Saucy, fierce and unflattering, the Marvel anti-hero Deadpool is back on the big screen, fully charged and ready for two hours of unrestrained fun. And following the Avengers mania, he is also forming his own team: the X-Force.
Now an international mercenary killing criminals and gangsters, our tightly-clad protagonist (Ryan Reynolds) is on a mission to save young mutant Russell Collins (Julian Dennison) from being the bad guy in 50 years time – an outcome foretold by the man of the future, Cable (Josh Brolin). The boy – who has lost all trust in Wade – has found a new partner in Juggernaught, and has laid out a path of murderous destruction in the place he was raised and then tortured because of his different nature. Will the new task force be able to divert Russell’s wicked fate?
The action-packed cinecomic relies, above all, on the paradoxical life and actions of its title character. The CGI is not as intrusive as in any other Marvel blockbusters, leaving space for Deadpool’s ridiculously absurd lines and the slapstick actions of his enemies. Blood-splashing and violent killings are the norm, everything flavoured by the foul-mouthed and biting black humour of our unconventional hero. However, the fighting scenes – which are always as extreme as possible – at times seem to last too long.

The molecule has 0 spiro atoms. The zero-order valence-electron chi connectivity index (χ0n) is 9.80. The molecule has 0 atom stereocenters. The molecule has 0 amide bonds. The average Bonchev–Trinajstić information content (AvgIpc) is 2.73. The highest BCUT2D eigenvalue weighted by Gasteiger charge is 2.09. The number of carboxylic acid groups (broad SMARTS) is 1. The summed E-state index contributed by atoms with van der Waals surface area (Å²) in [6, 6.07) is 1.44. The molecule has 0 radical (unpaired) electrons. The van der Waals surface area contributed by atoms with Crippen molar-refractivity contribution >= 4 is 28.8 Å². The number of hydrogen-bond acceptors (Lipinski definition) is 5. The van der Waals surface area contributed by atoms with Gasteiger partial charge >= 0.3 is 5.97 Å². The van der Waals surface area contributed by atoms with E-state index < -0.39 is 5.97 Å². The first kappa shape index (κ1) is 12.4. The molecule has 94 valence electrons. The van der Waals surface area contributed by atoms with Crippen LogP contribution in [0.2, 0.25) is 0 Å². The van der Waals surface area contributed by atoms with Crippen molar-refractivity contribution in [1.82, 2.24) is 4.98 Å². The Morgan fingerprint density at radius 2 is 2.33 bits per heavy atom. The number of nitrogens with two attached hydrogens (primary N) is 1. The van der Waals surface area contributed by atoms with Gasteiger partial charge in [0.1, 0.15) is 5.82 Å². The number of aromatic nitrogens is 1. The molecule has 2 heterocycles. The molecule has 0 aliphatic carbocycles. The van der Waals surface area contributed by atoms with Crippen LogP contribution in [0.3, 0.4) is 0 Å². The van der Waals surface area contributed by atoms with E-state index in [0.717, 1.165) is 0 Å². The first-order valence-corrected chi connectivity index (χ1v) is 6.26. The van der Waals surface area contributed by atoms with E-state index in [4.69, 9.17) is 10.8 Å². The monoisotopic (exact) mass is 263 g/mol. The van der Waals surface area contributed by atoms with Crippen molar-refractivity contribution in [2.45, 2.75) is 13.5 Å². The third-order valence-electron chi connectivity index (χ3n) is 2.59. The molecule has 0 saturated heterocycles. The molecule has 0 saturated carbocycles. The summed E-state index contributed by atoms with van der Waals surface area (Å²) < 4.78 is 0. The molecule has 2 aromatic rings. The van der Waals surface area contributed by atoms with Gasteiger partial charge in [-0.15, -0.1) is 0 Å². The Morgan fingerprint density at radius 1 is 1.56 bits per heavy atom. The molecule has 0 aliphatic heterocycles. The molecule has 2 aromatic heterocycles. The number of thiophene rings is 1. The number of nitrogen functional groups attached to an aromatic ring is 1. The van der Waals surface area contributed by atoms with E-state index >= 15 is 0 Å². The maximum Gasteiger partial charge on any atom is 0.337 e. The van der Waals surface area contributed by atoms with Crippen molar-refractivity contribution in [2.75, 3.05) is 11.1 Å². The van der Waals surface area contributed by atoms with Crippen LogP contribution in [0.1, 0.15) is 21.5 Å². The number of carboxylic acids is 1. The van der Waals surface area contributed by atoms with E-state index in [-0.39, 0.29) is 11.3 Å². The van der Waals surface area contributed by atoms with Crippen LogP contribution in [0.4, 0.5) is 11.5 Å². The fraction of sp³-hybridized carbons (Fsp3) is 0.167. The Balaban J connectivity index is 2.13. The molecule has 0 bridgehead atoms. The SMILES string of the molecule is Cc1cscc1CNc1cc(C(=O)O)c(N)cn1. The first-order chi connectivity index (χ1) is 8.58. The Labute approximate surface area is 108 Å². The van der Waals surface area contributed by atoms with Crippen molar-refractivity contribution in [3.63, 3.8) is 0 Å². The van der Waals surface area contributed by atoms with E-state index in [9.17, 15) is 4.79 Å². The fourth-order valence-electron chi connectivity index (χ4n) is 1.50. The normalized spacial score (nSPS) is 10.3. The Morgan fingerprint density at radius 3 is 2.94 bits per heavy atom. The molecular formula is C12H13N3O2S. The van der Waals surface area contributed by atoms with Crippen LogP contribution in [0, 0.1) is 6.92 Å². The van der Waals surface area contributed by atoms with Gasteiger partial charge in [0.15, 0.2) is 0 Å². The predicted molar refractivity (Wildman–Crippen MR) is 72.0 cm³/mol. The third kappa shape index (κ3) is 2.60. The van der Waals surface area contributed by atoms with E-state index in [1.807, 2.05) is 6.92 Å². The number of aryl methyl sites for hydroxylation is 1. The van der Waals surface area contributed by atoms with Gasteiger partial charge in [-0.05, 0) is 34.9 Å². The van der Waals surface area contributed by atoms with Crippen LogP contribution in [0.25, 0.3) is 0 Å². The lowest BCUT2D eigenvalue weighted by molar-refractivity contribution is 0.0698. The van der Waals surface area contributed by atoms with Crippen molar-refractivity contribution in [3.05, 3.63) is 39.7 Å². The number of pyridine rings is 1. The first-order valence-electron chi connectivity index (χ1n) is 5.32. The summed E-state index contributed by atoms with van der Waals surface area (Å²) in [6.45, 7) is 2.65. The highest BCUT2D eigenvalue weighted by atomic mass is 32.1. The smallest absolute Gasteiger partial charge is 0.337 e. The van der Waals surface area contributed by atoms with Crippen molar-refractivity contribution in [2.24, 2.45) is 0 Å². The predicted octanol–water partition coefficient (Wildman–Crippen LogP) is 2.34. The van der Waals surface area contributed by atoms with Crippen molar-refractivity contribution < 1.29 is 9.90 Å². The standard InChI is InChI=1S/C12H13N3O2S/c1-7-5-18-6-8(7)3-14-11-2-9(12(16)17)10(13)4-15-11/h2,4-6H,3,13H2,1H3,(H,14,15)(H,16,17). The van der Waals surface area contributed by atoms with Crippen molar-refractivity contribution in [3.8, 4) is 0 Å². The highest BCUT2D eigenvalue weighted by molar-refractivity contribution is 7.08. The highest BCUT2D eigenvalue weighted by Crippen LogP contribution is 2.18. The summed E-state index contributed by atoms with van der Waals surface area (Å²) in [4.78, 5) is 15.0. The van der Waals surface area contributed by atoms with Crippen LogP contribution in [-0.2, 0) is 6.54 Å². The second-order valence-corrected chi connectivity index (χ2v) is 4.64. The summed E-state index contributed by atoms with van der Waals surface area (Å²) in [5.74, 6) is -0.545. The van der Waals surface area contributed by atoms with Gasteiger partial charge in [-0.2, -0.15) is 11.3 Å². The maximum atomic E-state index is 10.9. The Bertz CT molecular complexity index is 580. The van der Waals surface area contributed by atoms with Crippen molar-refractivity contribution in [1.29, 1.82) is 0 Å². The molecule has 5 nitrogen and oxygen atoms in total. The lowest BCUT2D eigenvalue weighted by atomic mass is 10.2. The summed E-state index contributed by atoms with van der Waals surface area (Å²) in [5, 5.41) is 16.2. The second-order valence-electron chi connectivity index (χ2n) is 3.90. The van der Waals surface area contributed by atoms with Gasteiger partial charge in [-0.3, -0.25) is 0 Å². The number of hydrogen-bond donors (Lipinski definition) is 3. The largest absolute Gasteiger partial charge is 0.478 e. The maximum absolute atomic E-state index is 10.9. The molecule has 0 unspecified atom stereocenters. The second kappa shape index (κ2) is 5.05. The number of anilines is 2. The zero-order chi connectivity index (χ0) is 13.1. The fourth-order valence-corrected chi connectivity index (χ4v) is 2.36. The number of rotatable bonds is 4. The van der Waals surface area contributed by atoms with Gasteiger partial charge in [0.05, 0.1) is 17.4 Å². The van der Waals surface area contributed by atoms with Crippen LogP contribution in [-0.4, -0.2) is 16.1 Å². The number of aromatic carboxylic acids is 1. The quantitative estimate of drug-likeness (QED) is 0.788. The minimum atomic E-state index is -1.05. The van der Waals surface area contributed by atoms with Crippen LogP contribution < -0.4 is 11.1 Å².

The plot takes its time to develop: the first part of the movie shows us the standard routine and temper of the offbeat protagonist, while the second act goes straight into the wild action sequences. The score is, again, completely out of sync with the expected mood of the scenes, contributing to the overall paradoxical tone of the storyline.
No moral lessons are to be found if you read between the lines. A few quotes on the “right place to be” and on our opportunities for change are scattered occasionally, but the story refreshingly maintains a wealth of differences with the classic Marvel stories, which are ready to teach us about people’s good deeds. Deadpool is set to be the alt-hero, and this sequel perfectly preserves the narrative’s demolishing and unorthodox essence.
Reynolds is as irritating as he can be, perfectly subverting the classic soppy romance. Vulgar and hideous as ever, he once again brilliantly connects with the audience by breaking the fourth wall without making it look forced. Although his exciting solo adventures are praiseworthy indeed, Deadpool 2 would lose so much if missing the stellar support of Zazie Beetz’s badass Domino and Stefan Kapičić’s sweet-at-heart Colossus. Rob Delaney’s cameo as the normal human being is hilarious – and worth every second of screen time.
Deadpool 2 is released nationwide on 15th May 2018 and is better experienced in IMAX cinemas.
Watch the trailer for Deadpool 2 here: